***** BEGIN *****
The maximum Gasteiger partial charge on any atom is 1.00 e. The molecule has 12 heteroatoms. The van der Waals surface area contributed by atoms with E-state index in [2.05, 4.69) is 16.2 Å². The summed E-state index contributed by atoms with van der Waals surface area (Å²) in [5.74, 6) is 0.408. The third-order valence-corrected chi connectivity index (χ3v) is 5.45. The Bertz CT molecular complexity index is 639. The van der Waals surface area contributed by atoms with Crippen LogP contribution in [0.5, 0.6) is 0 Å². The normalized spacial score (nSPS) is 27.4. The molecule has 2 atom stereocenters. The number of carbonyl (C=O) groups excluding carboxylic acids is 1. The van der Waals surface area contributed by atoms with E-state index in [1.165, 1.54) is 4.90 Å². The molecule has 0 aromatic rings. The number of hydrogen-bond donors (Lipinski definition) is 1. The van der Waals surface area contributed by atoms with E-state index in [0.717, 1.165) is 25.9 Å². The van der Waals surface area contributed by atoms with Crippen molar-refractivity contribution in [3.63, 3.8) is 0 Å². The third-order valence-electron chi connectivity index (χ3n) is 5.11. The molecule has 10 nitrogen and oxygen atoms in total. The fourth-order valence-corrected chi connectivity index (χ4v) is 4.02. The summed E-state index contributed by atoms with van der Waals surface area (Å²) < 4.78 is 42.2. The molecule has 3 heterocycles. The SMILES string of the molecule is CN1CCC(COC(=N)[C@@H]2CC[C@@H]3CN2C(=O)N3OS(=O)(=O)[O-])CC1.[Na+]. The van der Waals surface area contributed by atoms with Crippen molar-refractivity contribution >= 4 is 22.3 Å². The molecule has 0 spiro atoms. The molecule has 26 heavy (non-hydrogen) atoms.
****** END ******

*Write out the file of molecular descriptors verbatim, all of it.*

The maximum Gasteiger partial charge on any atom is 1.00 e. The molecule has 12 heteroatoms. The van der Waals surface area contributed by atoms with E-state index in [2.05, 4.69) is 16.2 Å². The summed E-state index contributed by atoms with van der Waals surface area (Å²) in [5.74, 6) is 0.408. The third-order valence-corrected chi connectivity index (χ3v) is 5.45. The Bertz CT molecular complexity index is 639. The van der Waals surface area contributed by atoms with Crippen LogP contribution in [0.5, 0.6) is 0 Å². The normalized spacial score (nSPS) is 27.4. The molecule has 2 atom stereocenters. The number of carbonyl (C=O) groups excluding carboxylic acids is 1. The van der Waals surface area contributed by atoms with E-state index in [1.165, 1.54) is 4.90 Å². The molecule has 0 aromatic rings. The number of hydrogen-bond donors (Lipinski definition) is 1. The van der Waals surface area contributed by atoms with E-state index in [0.717, 1.165) is 25.9 Å². The van der Waals surface area contributed by atoms with Crippen molar-refractivity contribution in [3.63, 3.8) is 0 Å². The third-order valence-electron chi connectivity index (χ3n) is 5.11. The molecule has 10 nitrogen and oxygen atoms in total. The fourth-order valence-corrected chi connectivity index (χ4v) is 4.02. The summed E-state index contributed by atoms with van der Waals surface area (Å²) < 4.78 is 42.2. The molecule has 3 heterocycles. The SMILES string of the molecule is CN1CCC(COC(=N)[C@@H]2CC[C@@H]3CN2C(=O)N3OS(=O)(=O)[O-])CC1.[Na+]. The van der Waals surface area contributed by atoms with Crippen molar-refractivity contribution >= 4 is 22.3 Å². The molecule has 0 spiro atoms. The molecule has 26 heavy (non-hydrogen) atoms.